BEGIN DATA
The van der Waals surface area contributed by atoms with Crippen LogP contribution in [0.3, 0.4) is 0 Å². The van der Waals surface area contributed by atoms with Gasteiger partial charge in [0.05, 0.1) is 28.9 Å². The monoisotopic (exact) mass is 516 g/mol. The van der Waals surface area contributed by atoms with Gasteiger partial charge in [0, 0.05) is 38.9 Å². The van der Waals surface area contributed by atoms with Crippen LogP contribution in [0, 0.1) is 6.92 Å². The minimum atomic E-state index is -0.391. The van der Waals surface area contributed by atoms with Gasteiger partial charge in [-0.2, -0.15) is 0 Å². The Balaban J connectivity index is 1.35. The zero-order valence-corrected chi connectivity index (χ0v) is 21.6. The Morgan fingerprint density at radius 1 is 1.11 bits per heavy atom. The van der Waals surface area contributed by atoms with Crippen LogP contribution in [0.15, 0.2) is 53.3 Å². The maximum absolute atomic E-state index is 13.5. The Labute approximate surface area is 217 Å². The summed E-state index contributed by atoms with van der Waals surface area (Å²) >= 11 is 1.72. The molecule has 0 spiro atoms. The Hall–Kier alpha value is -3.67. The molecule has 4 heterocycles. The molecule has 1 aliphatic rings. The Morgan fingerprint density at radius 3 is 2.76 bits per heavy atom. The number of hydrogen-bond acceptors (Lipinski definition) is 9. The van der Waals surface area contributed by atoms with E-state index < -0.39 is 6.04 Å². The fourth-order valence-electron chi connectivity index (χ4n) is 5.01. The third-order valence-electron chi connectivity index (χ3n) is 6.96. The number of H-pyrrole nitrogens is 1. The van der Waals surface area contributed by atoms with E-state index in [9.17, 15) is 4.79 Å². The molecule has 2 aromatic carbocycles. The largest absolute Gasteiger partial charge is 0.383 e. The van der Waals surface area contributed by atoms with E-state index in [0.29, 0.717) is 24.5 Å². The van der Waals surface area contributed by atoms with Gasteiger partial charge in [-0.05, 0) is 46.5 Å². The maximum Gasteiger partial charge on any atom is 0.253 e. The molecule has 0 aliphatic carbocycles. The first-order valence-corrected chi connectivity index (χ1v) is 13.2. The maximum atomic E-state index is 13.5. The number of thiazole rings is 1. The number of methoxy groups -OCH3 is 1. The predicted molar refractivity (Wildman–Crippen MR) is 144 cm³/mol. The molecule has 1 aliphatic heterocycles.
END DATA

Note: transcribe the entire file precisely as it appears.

The van der Waals surface area contributed by atoms with Crippen LogP contribution in [0.3, 0.4) is 0 Å². The van der Waals surface area contributed by atoms with Gasteiger partial charge in [0.05, 0.1) is 28.9 Å². The monoisotopic (exact) mass is 516 g/mol. The van der Waals surface area contributed by atoms with Gasteiger partial charge in [0, 0.05) is 38.9 Å². The van der Waals surface area contributed by atoms with Crippen LogP contribution in [0, 0.1) is 6.92 Å². The minimum atomic E-state index is -0.391. The van der Waals surface area contributed by atoms with Gasteiger partial charge in [-0.2, -0.15) is 0 Å². The Balaban J connectivity index is 1.35. The zero-order valence-corrected chi connectivity index (χ0v) is 21.6. The Morgan fingerprint density at radius 1 is 1.11 bits per heavy atom. The van der Waals surface area contributed by atoms with Crippen LogP contribution in [0.15, 0.2) is 53.3 Å². The maximum absolute atomic E-state index is 13.5. The Labute approximate surface area is 217 Å². The summed E-state index contributed by atoms with van der Waals surface area (Å²) >= 11 is 1.72. The molecule has 0 spiro atoms. The Hall–Kier alpha value is -3.67. The molecule has 4 heterocycles. The molecule has 1 aliphatic rings. The Morgan fingerprint density at radius 3 is 2.76 bits per heavy atom. The number of hydrogen-bond acceptors (Lipinski definition) is 9. The van der Waals surface area contributed by atoms with E-state index < -0.39 is 6.04 Å². The fourth-order valence-electron chi connectivity index (χ4n) is 5.01. The third-order valence-electron chi connectivity index (χ3n) is 6.96. The number of H-pyrrole nitrogens is 1. The van der Waals surface area contributed by atoms with E-state index in [9.17, 15) is 4.79 Å². The molecule has 2 aromatic carbocycles. The largest absolute Gasteiger partial charge is 0.383 e. The van der Waals surface area contributed by atoms with E-state index in [0.29, 0.717) is 24.5 Å². The van der Waals surface area contributed by atoms with Gasteiger partial charge in [-0.05, 0) is 46.5 Å². The maximum Gasteiger partial charge on any atom is 0.253 e. The molecule has 0 aliphatic carbocycles. The first-order valence-corrected chi connectivity index (χ1v) is 13.2. The maximum atomic E-state index is 13.5. The number of thiazole rings is 1. The number of methoxy groups -OCH3 is 1. The predicted molar refractivity (Wildman–Crippen MR) is 144 cm³/mol. The molecule has 1 aliphatic heterocycles.